His work habits depressed her so much that she entered a sanitarium to recover from her loneliness. There she met and had an affair with Walter Gropius, an architect who was four years younger than she was. They continued their affair long after they both left the sanitarium. During their affair, Gropius "mistakenly" sent a love letter to Alma, but addressed it to Gustav Mahler. Mahler was hurt and furious. He was so depressed that he consulted Sigmund Freud who told him to stay in the marriage and encourage his wife to return to composing her own music. Mahler responded to her ongoing affairs by reviewing her songs, and editing and publishing them for her. He dedicated his Eighth Symphony to her, and had five of her Lieder compositions published. She responded by promising to stop seeing her lover, but still traveled to Paris to continue her affair with Walter Gropius. Throughout her marriage she continued to have affairs, but never divorced her husband.
The Death of Gustav Mahler In 1907, Mahler was diagnosed with a bacterial infection of the valves inside his heart. In December 1910 he developed a sore throat while working in New York with the Philharmonic Orchestra. He consulted Dr. Emanuel Libman who drew blood and cultured a streptococcus that was causing his heart infection (Med Clin (Barc), July, 2003;121(5):184-5). Mahler was one of the first people to receive an accurate microbiological diagnosis for his fatal illness and he was given an experimental antistreptococcal immune preparation. The serious strep infection in his heart damaged his heart valves (Br Med J (Clin Res Ed,)1986;293:1628–1631) and there were no antibiotics at that time, so there was no cure. He died on May 18, 1911, at the young age of 51.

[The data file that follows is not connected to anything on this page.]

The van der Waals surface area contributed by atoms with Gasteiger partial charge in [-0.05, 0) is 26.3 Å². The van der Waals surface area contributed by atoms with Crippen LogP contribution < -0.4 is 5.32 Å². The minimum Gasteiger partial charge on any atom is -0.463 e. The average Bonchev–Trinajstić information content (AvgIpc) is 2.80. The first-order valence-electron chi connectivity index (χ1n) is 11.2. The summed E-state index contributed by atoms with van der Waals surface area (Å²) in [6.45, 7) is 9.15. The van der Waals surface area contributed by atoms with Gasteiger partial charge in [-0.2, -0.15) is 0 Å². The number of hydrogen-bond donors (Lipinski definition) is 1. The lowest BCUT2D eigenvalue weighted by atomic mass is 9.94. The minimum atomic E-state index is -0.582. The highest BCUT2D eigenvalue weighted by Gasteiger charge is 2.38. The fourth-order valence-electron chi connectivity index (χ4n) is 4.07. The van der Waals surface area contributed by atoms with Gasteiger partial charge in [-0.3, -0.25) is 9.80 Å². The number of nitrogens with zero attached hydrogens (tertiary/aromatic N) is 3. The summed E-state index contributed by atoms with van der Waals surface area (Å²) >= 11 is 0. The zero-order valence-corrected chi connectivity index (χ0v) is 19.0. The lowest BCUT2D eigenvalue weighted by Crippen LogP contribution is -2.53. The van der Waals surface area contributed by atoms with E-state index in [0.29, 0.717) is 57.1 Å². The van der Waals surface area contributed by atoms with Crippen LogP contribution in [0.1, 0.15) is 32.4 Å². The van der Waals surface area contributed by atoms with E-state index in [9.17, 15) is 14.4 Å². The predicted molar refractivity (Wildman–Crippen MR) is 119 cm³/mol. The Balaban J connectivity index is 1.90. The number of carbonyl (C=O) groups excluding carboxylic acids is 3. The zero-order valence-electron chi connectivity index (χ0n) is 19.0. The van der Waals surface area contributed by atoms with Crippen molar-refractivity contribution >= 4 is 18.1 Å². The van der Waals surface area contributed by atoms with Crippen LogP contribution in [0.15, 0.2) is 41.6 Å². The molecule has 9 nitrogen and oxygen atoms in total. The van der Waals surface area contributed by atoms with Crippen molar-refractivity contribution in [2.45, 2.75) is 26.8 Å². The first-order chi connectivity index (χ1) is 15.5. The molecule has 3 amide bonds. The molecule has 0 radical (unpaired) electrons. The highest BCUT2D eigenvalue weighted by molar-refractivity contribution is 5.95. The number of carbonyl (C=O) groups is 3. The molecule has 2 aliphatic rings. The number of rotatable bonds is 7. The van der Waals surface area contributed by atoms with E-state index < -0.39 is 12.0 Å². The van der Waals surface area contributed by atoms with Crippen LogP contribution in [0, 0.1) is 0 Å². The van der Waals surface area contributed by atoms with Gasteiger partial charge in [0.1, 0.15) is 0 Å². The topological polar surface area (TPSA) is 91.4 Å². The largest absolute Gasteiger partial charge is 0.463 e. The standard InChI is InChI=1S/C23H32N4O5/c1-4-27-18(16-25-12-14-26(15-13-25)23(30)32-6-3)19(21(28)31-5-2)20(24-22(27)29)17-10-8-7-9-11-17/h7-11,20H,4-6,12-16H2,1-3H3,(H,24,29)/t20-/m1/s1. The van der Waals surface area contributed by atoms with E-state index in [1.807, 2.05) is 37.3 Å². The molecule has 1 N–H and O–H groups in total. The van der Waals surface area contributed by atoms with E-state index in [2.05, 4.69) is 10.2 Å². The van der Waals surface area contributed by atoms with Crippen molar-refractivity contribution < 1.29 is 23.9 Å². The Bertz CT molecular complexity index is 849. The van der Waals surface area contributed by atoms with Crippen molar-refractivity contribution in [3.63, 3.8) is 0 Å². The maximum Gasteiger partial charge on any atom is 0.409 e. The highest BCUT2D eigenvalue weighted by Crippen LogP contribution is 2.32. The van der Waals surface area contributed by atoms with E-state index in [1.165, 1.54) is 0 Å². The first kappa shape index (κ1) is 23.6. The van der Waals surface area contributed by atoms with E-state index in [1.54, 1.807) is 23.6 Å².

The Rich Widow After Gustav Mahler died, Alma was a rich widow thanks to her widow's pension and inheritance from her husband. She had an affair with composer Franz Schreker and rejected marriage to Joseph Fraenkel, Mahler's doctor. She also had an affair with biologist Paul Kammerer. When she left him, he threatened to shoot himself at Mahler's grave.
In 1912, her stepfather, Carl Moll, asked the 26-year-old Austrian artist Oskar Kokoschka to paint a picture of the 33-year-old Alma. Kokoschka immediately fell in love with her and over the years, sent her more than 400 love letters. They started a world-famous affair in which he painted her whenever they stopped making love. She soon became pregnant and had an abortion. Kokoschka was a crazy masochist. He used to ask her to hit him while he was climaxing. In return, she was incredibly cruel to him and would live apart from him while she was having her many affairs. Kokoschka repeatedly asked Alma to marry him, but she always refused because she had to endure Kokoschka's insane jealousy of her dead husband, Gustav Mahler. According to Alma, he also dreamed of killing Mahler's doctor, Fraenkel, because Fraenkel wanted to marry her. A movie based on her life story, "Bride of the Wind" (2003) focuses on her affair with Kokoschka in detail.
Marriage #2 Walter Gropius, 1915-1923 While she was still living with Kokoshka, she wrote to her former lover Walter Gropius, "I long for a will that would wisely guide me away from what I've acquired, back to what is inborn." Gropius was ecstatic and asked her to marry him.